7. Tomasz, you can probably get even better performance if you also switch to Tomcat's NIO connector which releases a request processing thread immediately after the request has been processed and not after a keepalive timeout (or connection drop) has occurred.

    ReplyDelete
  8. jaw-droppingly wonderful !

    ReplyDelete
  9. Hi,

    while the solution may improve scalability it comes at a cost of stability.

    Because there is no way of knowing how fast client is actually able to read the data there is a significant risk that data gets buffered in memory instead of being sent over wire (which may lead to increase memory usage by up to bandwidth limit (bytes)/sec). Adding .flush() after every write would fix the issue with buffering, but it would also make the solution obsolete.

    The real way to fix the issue would be to allow on to return InputStream to the container. (A solution which would obviously require changes to servlet spec)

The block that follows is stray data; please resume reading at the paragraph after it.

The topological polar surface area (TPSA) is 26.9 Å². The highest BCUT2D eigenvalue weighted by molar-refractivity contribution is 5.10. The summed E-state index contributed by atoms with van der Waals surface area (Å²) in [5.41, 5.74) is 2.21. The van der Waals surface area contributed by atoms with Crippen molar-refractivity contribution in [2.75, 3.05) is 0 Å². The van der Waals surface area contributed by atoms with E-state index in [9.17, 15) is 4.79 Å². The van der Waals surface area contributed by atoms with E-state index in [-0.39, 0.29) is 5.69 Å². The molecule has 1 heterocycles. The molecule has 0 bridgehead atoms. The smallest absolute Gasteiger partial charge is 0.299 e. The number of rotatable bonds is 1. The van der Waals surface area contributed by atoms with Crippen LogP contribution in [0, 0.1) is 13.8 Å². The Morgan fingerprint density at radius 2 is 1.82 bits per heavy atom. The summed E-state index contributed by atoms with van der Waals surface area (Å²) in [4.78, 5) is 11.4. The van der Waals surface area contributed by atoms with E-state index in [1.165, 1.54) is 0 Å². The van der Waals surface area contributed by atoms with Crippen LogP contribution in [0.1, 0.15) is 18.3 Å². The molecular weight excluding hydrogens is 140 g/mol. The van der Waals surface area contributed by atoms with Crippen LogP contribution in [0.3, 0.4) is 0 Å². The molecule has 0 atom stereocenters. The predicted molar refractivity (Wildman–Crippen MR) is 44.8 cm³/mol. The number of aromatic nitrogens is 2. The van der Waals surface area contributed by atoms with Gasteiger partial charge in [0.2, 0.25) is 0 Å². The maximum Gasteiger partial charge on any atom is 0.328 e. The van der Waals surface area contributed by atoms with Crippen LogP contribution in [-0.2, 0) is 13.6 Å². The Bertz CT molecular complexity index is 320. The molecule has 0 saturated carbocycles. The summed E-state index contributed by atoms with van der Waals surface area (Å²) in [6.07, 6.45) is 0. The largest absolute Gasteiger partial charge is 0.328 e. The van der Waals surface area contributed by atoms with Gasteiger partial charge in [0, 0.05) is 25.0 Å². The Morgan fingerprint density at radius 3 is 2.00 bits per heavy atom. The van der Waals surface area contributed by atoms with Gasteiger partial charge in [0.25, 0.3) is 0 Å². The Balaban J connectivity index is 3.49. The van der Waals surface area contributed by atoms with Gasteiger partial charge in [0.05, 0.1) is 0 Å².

Scenario 1:
    - Server is limited to send 100MiB/sec
    - There is 1client capable of downloading 99MiB/sec
    - There are 100clients capable of downloading 1KiB/sec/client

    Scenario 2:
    - Server is limited to send 10MiB/sec
    - Dr. Evil sends 100bots to send HTTP request without reading the response or closing the connection

    ReplyDelete
    Replies
    1. Thank you for your thorough and insightful comment. In scenario 2 I believe the server would block on write() (is flush() making any difference?) so Dr. Evil would successfully run DoS attack. But I don't think the system would be unstable. I hope OS observes the output buffer size and won't let one process fill up hundreds of MiB. I have no idea if the buffer is per socket, per process or per whole network subsystems.

      I plan to rewrite this application to use netty and RateLimiter from Guava. Will see how well it performs and I will specifically test (mis)behaviour you describe.

      Delete
  10. awesome post ..thanks for putting the effort to explain servlet 3 benefits..very clear and useful . THANK YOU !!

    ReplyDelete